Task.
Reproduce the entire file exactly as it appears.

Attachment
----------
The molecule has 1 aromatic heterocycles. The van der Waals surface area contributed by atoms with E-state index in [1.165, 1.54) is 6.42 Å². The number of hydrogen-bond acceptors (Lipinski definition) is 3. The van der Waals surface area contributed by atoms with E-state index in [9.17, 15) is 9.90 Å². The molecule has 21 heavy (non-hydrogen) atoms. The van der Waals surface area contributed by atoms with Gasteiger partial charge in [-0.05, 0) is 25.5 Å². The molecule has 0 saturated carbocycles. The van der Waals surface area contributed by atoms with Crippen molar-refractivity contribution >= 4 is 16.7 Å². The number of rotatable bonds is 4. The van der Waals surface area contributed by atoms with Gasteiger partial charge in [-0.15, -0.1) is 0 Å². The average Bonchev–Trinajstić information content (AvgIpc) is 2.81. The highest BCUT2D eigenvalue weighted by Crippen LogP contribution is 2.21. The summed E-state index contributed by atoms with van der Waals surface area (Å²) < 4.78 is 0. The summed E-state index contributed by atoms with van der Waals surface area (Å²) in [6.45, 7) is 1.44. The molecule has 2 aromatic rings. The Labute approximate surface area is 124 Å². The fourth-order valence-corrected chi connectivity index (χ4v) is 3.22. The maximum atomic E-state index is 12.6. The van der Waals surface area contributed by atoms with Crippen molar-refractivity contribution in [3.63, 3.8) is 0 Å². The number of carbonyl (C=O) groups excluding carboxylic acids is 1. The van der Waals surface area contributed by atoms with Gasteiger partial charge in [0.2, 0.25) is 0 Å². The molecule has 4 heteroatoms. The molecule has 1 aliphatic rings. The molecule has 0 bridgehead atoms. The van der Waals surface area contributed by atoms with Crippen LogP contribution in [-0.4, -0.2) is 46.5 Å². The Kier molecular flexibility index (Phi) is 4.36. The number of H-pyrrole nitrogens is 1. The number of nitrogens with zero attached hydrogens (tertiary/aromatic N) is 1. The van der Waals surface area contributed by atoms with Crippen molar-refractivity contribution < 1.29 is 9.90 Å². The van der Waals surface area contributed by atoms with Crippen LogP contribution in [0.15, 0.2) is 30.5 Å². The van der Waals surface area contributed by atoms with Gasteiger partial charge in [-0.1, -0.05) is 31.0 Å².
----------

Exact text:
The molecule has 1 aromatic heterocycles. The van der Waals surface area contributed by atoms with E-state index in [1.165, 1.54) is 6.42 Å². The number of hydrogen-bond acceptors (Lipinski definition) is 3. The van der Waals surface area contributed by atoms with E-state index in [9.17, 15) is 9.90 Å². The molecule has 21 heavy (non-hydrogen) atoms. The van der Waals surface area contributed by atoms with Gasteiger partial charge in [-0.05, 0) is 25.5 Å². The molecule has 0 saturated carbocycles. The van der Waals surface area contributed by atoms with Crippen molar-refractivity contribution >= 4 is 16.7 Å². The number of rotatable bonds is 4. The van der Waals surface area contributed by atoms with Gasteiger partial charge in [-0.15, -0.1) is 0 Å². The average Bonchev–Trinajstić information content (AvgIpc) is 2.81. The highest BCUT2D eigenvalue weighted by Crippen LogP contribution is 2.21. The summed E-state index contributed by atoms with van der Waals surface area (Å²) < 4.78 is 0. The summed E-state index contributed by atoms with van der Waals surface area (Å²) in [6.45, 7) is 1.44. The molecule has 2 aromatic rings. The Labute approximate surface area is 124 Å². The fourth-order valence-corrected chi connectivity index (χ4v) is 3.22. The maximum atomic E-state index is 12.6. The van der Waals surface area contributed by atoms with Crippen molar-refractivity contribution in [3.63, 3.8) is 0 Å². The number of carbonyl (C=O) groups excluding carboxylic acids is 1. The van der Waals surface area contributed by atoms with Gasteiger partial charge in [0.2, 0.25) is 0 Å². The molecule has 4 heteroatoms. The molecule has 1 aliphatic rings. The molecule has 0 bridgehead atoms. The van der Waals surface area contributed by atoms with Crippen LogP contribution in [-0.4, -0.2) is 46.5 Å². The Kier molecular flexibility index (Phi) is 4.36. The number of H-pyrrole nitrogens is 1. The number of nitrogens with zero attached hydrogens (tertiary/aromatic N) is 1. The van der Waals surface area contributed by atoms with Crippen molar-refractivity contribution < 1.29 is 9.90 Å². The van der Waals surface area contributed by atoms with Crippen LogP contribution in [0.15, 0.2) is 30.5 Å². The van der Waals surface area contributed by atoms with Gasteiger partial charge in [-0.1, -0.05) is 31.0 Å².